Motherhood & Family, Taking Heart, Truth & Orthodoxy

Those Two Solid Lines

IMG_5856

When all around my soul gives way, he then is all my hope and stay.
– My Hope Is Built On Nothing Less

With anxiety as my lifelong companion, I have felt at times that I am the worst person to be pregnant. Each pregnancy has been emotionally tumultuous, even the three that were smooth by all other measures. So recently, when I saw that second solid line fade into view, I dropped to my knees on the tiles of my bathroom floor, less so out of joyful gratitude than desperation.

Pregnancy tends to put to the forefront one of my greatest fears: death of someone I love. As a child, I was often afraid if my parents were out of the house for long. It wasn’t so much because I missed them, but because I imagined them never returning because of an airplane or car crash. As an adult, I’ve needed to consciously silence unfounded worst-case scenarios when Jeff’s taken longer than expected to come home. As a mom, I’ve gone to bed praying my perfectly healthy children would wake up the next day. My fear supposedly dates back to before my memory, when I would interrupt my mom’s naps to make sure she was alive.

A well-meaning phlebotomist who, drawing blood to test for hormone levels during my miscarriage a few years ago said, “You’re still young, you can have another.” But he misunderstood. The pain of miscarriage was never about my hopes for a child per se. It was about losing one I already loved. You don’t have to have known your baby for long, or even ever held him or her in your arms, to have loved fiercely and deeply.

The pain of childbirth– not just in labor, but in broken bodies and miscarried babies– reminds us this world continues to groan under the curse of sin. We are warned against public announcements of pregnancy during the first trimester because of the sheer statistics on miscarriage, a staggering 20% of all pregnancies. We fear rejoicing over the tiny lives forming in our wombs, because, what if we’re that one out of five? Pregnancy after miscarriage can be especially harrowing. During a time that ought to be joyful, we are woken up in the middle of the night by bloody nightmares and lie awake wondering if they will become reality. Our hearts drop at each sensation that resembles symptoms of pregnancy loss.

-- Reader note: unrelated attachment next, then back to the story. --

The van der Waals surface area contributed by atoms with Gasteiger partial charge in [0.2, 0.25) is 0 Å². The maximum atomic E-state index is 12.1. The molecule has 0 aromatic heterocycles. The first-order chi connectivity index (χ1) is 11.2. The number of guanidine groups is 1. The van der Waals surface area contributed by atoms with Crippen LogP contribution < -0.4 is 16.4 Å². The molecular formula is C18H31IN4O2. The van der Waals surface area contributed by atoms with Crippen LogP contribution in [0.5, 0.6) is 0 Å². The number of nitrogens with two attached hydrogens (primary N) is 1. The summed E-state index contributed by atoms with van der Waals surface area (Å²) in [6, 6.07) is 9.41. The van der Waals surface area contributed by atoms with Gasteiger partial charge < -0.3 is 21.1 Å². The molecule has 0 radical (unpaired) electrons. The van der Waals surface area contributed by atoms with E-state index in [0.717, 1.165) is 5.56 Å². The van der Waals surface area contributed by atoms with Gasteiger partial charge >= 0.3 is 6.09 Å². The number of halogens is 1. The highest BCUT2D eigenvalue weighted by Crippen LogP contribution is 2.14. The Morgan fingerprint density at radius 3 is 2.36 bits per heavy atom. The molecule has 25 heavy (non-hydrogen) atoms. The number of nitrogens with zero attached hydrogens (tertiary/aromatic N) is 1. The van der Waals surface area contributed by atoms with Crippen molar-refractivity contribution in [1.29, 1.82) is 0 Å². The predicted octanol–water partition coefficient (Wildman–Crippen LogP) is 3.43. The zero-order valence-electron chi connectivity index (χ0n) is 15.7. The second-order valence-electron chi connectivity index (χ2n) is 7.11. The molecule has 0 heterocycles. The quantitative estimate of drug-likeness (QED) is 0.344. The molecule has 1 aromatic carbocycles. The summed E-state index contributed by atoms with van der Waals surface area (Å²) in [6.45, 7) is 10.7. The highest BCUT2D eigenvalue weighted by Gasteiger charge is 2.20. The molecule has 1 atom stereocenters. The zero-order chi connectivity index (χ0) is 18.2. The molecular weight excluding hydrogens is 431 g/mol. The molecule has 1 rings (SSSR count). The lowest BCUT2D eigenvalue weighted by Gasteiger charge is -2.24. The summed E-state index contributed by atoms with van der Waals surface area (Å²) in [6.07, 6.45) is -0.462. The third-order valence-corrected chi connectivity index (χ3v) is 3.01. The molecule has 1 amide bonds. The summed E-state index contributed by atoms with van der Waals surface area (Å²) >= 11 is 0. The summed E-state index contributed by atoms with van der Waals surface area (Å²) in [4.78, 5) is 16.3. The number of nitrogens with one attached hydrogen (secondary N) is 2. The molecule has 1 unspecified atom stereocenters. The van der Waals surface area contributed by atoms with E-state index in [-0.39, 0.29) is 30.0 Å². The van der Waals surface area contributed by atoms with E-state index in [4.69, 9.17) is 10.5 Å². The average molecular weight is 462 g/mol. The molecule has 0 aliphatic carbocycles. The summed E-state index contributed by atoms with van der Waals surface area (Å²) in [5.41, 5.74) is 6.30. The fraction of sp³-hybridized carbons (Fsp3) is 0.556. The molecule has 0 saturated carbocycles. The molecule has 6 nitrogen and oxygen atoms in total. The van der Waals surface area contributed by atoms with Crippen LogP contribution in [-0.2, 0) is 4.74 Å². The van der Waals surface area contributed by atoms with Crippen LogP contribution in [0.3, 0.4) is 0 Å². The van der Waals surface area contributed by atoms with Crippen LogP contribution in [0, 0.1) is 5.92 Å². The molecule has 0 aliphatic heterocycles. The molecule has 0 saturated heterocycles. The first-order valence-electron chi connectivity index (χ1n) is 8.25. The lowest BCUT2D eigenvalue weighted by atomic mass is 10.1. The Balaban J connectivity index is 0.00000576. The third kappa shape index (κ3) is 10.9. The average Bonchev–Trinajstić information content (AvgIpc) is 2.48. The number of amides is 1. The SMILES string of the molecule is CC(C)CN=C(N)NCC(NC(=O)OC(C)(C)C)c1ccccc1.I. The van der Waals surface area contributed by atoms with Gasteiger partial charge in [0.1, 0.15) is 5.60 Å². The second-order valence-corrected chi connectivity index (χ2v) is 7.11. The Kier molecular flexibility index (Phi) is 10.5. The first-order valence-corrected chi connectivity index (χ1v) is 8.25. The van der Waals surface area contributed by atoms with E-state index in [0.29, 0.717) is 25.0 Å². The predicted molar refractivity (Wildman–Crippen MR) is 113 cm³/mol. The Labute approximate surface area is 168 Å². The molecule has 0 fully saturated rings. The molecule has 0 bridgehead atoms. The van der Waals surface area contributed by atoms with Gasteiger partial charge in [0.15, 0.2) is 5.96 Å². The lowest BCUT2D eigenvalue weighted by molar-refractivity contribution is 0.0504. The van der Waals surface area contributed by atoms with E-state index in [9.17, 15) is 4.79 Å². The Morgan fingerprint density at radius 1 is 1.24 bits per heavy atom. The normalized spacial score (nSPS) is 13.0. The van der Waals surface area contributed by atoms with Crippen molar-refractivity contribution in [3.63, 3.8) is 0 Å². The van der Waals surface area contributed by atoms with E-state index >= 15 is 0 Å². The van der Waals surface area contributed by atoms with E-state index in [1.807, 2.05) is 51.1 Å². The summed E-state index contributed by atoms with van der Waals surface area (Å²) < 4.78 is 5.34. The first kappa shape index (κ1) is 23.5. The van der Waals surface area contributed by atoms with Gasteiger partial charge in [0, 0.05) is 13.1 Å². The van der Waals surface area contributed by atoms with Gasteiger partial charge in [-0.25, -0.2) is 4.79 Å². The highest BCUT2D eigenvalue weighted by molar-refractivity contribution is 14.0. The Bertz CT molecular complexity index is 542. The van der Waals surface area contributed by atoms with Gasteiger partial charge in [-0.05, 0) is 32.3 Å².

Christians are not spared from miscarriage, stillborn babies, and sick children. We know we have a Father who hears, but for reasons that are good and kind, allows things to happen to us that don’t feel good and kind. We know the answer to, “Your will be done” may sometimes mean our wills aren’t. So in the end, what difference does it make? What difference does it make to be a child of God in a fallen world, full of legitimately scary outcomes, as we await the renewal of all things?

Against convention, Jeff and I shared with our church about those double solid lines as soon as we saw them. I understand not everyone chooses to do this. But these brothers and sisters have walked with us through one miscarriage and I couldn’t imagine walking through 12 more weeks of uncertainty and anxiety on my own. I needed to let them know not in spite of, but because of the possibility of miscarriage.